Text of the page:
A business succeeds or fails on one major factor: customers. Namely, the ability to serve customers well and deliver delight.
Customer Relationship Management (CRM) most commonly refers to systems and software that companies use to track customer relationships and ensure they are nurturing customers through the buyer’s journey and hopefully creating an environment for repeat business.
Without software, a business will track customer relationships on excel, in various emails or in some type of internal file management system. This works fine for companies with only a few clients, but what happens when your company grows?
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Some organizations struggle as it gets harder and harder to manage all of their client interactions. It’s not uncommon in these situations for companies to fail to meet customer expectations because it is simply too cumbersome to track all of their information and conversations.
Instead, an organization might choose to take a holistic approach to their marketing efforts with a CRM like Hubspot that offers all of their important marketing tools in one area instead of managing dozens of different platforms.
Transitioning to a new CRM can be an intensive project, which is why it’s possible to make some revenue-killing mistakes. In this blog, we’ve outlined which mistakes you’ll want to avoid.
What does a CRM Track?
Most CRMs including Hubspot track important customer information like:
- Customer Contact Information
- Communication History
- Behavior and Segments
- Buyer Personas
- Social Media Posts
- Website Traffic and Social Media Traffic
- Inbound Campaigns
Mistake #1: Not Considering the Customer While Choosing a CRM
The CRM should help you better serve your customer. Seems obvious right? We love marketing as much as the next team of creatives, so we know how enticing it is just to try something new.
These systems are typically pretty pricey, so it’s silly to try a new CRM just because it seems like an exciting new addition to your company’s current marketing strategy. Before you say yes to software, you have to determine if it’s going serve your customers.
Not every business is the same, and not every customer is the same either. Just because one CRM is good for one company, doesn’t mean it’ll be good for yours too.
So the question is: are you thinking ahead to what CRM will meet your customer's needs?
You can start off with a smaller system that meets your immediate needs, but if you aren't planning ahead, you can run into mistake #2.
Mistake #2: Not Using a System that can Scale
Your company’s current pain points are the most obvious, so it’s hard to step back and look at the big picture when you’re trying to solve a current problem. The CRMs you’re considering might be perfect for right now, but what about in a year or two years?
It would be frustrating to spend a significant amount of time implementing a new CRM and then having to do it all again in a few short years when the latest system is no longer effective.
Mistake #3: Utilizing a CRM that Doesn’t have the Right Integrations
Speaking of growth, a CRM needs to have integration capabilities that help your team with their regular tasks. It should improve your team's efficiency by posting to social media and publishing blogs and gated content. It should help you quickly track customer conversations, and segment leads based on their priority.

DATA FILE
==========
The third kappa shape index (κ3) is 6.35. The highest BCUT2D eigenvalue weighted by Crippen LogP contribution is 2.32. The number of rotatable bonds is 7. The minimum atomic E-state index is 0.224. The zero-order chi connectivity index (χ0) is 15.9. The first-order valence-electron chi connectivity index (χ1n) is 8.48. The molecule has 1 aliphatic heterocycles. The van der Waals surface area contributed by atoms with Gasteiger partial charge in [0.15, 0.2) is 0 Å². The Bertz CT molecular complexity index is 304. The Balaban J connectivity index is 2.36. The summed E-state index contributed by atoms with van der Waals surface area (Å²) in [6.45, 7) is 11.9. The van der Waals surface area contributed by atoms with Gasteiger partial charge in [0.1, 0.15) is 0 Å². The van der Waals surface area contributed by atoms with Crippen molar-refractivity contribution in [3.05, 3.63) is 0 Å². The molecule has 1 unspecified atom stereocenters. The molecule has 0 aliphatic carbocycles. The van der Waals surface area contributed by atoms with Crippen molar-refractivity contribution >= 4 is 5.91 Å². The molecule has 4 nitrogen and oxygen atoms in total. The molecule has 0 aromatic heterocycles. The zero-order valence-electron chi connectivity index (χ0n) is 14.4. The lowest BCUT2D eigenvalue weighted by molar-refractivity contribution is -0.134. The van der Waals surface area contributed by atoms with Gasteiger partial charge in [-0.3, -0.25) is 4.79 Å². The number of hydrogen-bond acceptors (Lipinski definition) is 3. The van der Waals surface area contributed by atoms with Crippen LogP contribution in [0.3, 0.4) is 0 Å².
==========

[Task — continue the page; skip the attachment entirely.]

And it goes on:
Mistake #4: Failing to Use all the Functions of a CRM
A quality CRM often comes at premium prices. A big mistake that kills your revenue is not using all of the functions of your CRM. When you use several different types of software to manage your marketing tasks, you’ll be wasting your revenue by having duplicate processes.
Why use a separate email software, social media software, and content management system when you could manage it all under the same CRM?
Mistake #5: Working with a CRM without Defined Business Goals
A quality CRM will have dozens of valuable features and endless ways to customize your data. However, if you start a new CRM without first defining goals, you’ll find yourself wasting hours wandering from idea to another without achieving meaningful progress.
Instead of making this mistake that will impact your bottom line, it’s better to take time to define business goals and then determine how your CRM will help you reach the objective. Without this important step, you might find yourself distracted by one shiny new feature after another.
Mistake #6: Forgetting to Establish Benchmarks
When you start using a new CRM, it is a mistake to overlook current benchmarks. If you don’t know your starting point, then you won’t know whether or not the CRM is helping you reach your business goals.
Take your historical data into account. Find previous metrics to use. If you don’t have your own personal metrics, do some research and find out what some good goals will be. You are looking to historical data to forecast future outcomes. These forecasts are what you will use to benchmark your own goals and set new personal standards.
Missing out on these forecasts means going forward blind. Even if you are just starting out, you still have numerous resources to take your next steps with a high level of knowledge and set achievable goals and business boosting benchmarks.
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